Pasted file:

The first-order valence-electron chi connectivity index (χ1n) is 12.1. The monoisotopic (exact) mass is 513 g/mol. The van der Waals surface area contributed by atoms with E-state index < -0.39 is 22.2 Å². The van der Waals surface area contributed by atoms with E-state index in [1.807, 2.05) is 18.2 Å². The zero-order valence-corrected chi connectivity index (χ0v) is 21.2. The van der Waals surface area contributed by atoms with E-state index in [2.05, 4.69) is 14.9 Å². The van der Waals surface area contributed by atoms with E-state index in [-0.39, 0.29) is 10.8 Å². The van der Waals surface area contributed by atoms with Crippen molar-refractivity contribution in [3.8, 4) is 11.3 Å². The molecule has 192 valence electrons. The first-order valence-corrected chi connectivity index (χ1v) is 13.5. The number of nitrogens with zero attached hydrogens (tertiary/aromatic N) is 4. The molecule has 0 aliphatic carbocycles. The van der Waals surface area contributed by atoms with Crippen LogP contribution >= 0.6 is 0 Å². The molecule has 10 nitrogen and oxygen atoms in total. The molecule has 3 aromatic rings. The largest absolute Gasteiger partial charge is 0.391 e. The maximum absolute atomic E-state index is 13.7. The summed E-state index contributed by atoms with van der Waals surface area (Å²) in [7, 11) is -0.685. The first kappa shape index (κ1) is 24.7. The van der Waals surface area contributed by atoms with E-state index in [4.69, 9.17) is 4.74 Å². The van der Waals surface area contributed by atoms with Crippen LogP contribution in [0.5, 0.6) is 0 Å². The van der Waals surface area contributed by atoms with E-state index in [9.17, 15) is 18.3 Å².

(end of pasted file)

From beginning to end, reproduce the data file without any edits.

The first-order valence-electron chi connectivity index (χ1n) is 12.1. The monoisotopic (exact) mass is 513 g/mol. The van der Waals surface area contributed by atoms with E-state index < -0.39 is 22.2 Å². The van der Waals surface area contributed by atoms with E-state index in [1.807, 2.05) is 18.2 Å². The zero-order valence-corrected chi connectivity index (χ0v) is 21.2. The van der Waals surface area contributed by atoms with E-state index in [2.05, 4.69) is 14.9 Å². The van der Waals surface area contributed by atoms with E-state index in [-0.39, 0.29) is 10.8 Å². The van der Waals surface area contributed by atoms with Crippen molar-refractivity contribution in [3.8, 4) is 11.3 Å². The molecule has 192 valence electrons. The first-order valence-corrected chi connectivity index (χ1v) is 13.5. The number of nitrogens with zero attached hydrogens (tertiary/aromatic N) is 4. The molecule has 0 aliphatic carbocycles. The van der Waals surface area contributed by atoms with Crippen LogP contribution >= 0.6 is 0 Å². The molecule has 10 nitrogen and oxygen atoms in total. The molecule has 3 aromatic rings. The largest absolute Gasteiger partial charge is 0.391 e. The maximum absolute atomic E-state index is 13.7. The summed E-state index contributed by atoms with van der Waals surface area (Å²) in [7, 11) is -0.685. The first kappa shape index (κ1) is 24.7. The van der Waals surface area contributed by atoms with E-state index in [4.69, 9.17) is 4.74 Å². The van der Waals surface area contributed by atoms with Crippen LogP contribution in [0.5, 0.6) is 0 Å². The van der Waals surface area contributed by atoms with E-state index in [9.17, 15) is 18.3 Å².